This week we have another amazing recommendation from our friendly SAC librarian Victoria. At this point, if she tells me to read something, I’m just going to read it! She hasn’t led me astray yet… even though I despised The Magicians, but we don’t have to talk about that. This time she introduced me to a book that has easily become one of my top ten. So, to Victoria, I say you had me at the title, and the story didn’t disappoint. I love books about books, bookshops, book merchants, researchers, and libraries. Books are at the heart of this story, but it is so much more.


I found The Lost Bookshop to be utterly magical and absorbing, despite it being a multiple timeline novel. Each chapter is told in the first person in turn by Opaline beginning in 1920s Dublin, Martha in the recent past and that of Henry her recent acquaintance. Normally, I despise multi-perspective books, I would find myself rushing through chapters because I had grown bored of reading a certain character’s perspective. This book handled that trope with such grace that I found myself actually enjoying each character’s unique insight to their experiences. 


Opaline is running from her family and tyrannical brother, who is forcing her to marry. She runs abroad to Paris and, using her genuine love and knowledge of books, gets a job at the bookshop Shakespeare and Company (which I was told by our resident Writing Coordinator, Brenda, is a real place). Unfortunately, she ends up having to run again and finds herself in Dublin where she rents an old curiosity shop. Adding her own flair to the shop, she sets herself up as a successful bookseller. All the while trying to hide her identity and constantly having to look over her shoulder. 


Meanwhile, Martha is running from a violent husband. She finds herself a job as a housemaid to a strange old woman in a large Georgian House, ideal for hiding from her problems. It is from the window of her small bedroom that we meet Henry, a slightly obsessive academic. He is convinced that a bookshop should be on the site of the house Martha is living and working in. The only proof he has of the book shop is a letter from a rare book collector to the owner of the shop, Miss Opaline Gray, to prove it once existed. But it wouldn’t be called The Lost Bookshop if it was easy to find. 


I feel compelled to warn any interested readers that while this book has a wonderful ending, it’s also beautifully sad. There are very few wins for our protagonists, each time you think “Ah, this character finally has a happy aspect in their life” it is quickly ripped away. Never have I read a book that was so constantly tragic, and at the same time always left a sense of hope for the characters. I honestly don’t want to spoil the book any further, but I feel like one character never got the justice they deserved. Sure, they had a happy ending, but it feels like the cost of their journey offset anything positive.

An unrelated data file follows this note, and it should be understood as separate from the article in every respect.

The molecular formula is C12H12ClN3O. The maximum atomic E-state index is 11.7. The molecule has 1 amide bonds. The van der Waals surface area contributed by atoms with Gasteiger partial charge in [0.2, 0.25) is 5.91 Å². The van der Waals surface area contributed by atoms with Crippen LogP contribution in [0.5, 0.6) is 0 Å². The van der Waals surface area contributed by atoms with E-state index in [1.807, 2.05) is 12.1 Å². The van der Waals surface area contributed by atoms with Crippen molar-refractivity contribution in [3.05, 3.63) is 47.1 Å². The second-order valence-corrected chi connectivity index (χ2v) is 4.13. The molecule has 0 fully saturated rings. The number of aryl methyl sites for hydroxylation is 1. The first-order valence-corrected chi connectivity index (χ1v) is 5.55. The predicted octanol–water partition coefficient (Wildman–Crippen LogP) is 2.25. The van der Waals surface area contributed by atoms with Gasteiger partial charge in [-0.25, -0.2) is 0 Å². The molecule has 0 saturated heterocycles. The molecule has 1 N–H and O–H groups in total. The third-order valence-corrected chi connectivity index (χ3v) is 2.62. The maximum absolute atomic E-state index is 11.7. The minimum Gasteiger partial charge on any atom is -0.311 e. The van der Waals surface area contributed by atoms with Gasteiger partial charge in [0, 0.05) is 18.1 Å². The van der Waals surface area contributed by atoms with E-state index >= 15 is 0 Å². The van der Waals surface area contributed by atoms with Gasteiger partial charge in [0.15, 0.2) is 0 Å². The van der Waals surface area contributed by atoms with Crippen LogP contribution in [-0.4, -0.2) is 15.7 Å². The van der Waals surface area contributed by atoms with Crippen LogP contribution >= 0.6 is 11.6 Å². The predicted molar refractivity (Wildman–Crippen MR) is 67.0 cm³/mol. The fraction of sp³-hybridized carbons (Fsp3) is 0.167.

This frustrated me to no end until I had the sad realization that life is sometimes like that, and the beauty of their story lies in their ability to find meaning and purpose despite their suffering. I suppose that’s what the author was trying to explore: the themes of justice and resolution in a nuanced way. The notion that life’s hardships can offset positive outcomes speaks to a realistic portrayal of human experience. The lack of full justice for the character reflects the idea that not all struggles are adequately compensated, and not all stories have perfectly balanced resolutions.


I completely lost myself reading the book. The compelling stories covering addiction, violence, war, grief, and other topics as they touched the lives of the three characters. All the while the mysterious bookshop and the promise of finding a long-lost manuscript haunts the pages of each of their stories. Despite the taint of sadness that is woven throughout the book, so too is a hint of magic. This is a powerful and enriching imaginative story that had me glued to its pages, wrapped in the arms of its glorious prose. A must-read for the heart that likes to step beyond boundaries.

The Lost BookshopThe Lost Bookshop by Evie Woods

ISBN: 9780008609214
Publication Date: 2023-06-22
The Echo of Old Books meets The Lost Apothecary in this evocative and charming novel full of mystery and secrets. 'The thing about books,' she said 'is that they help you to imagine a life bigger and better than you could ever dream of.' On a quiet street in Dublin, a lost bookshop is waiting to be found... For too long, Opaline, Martha and Henry have been the side characters in their own lives. But when a vanishing bookshop casts its spell, these three unsuspecting strangers will discover that their own stories are every bit as extraordinary as the ones found in the pages of their beloved books. And by unlocking the secrets of the shelves, they find themselves transported to a world of wonder... where nothing is as it seems.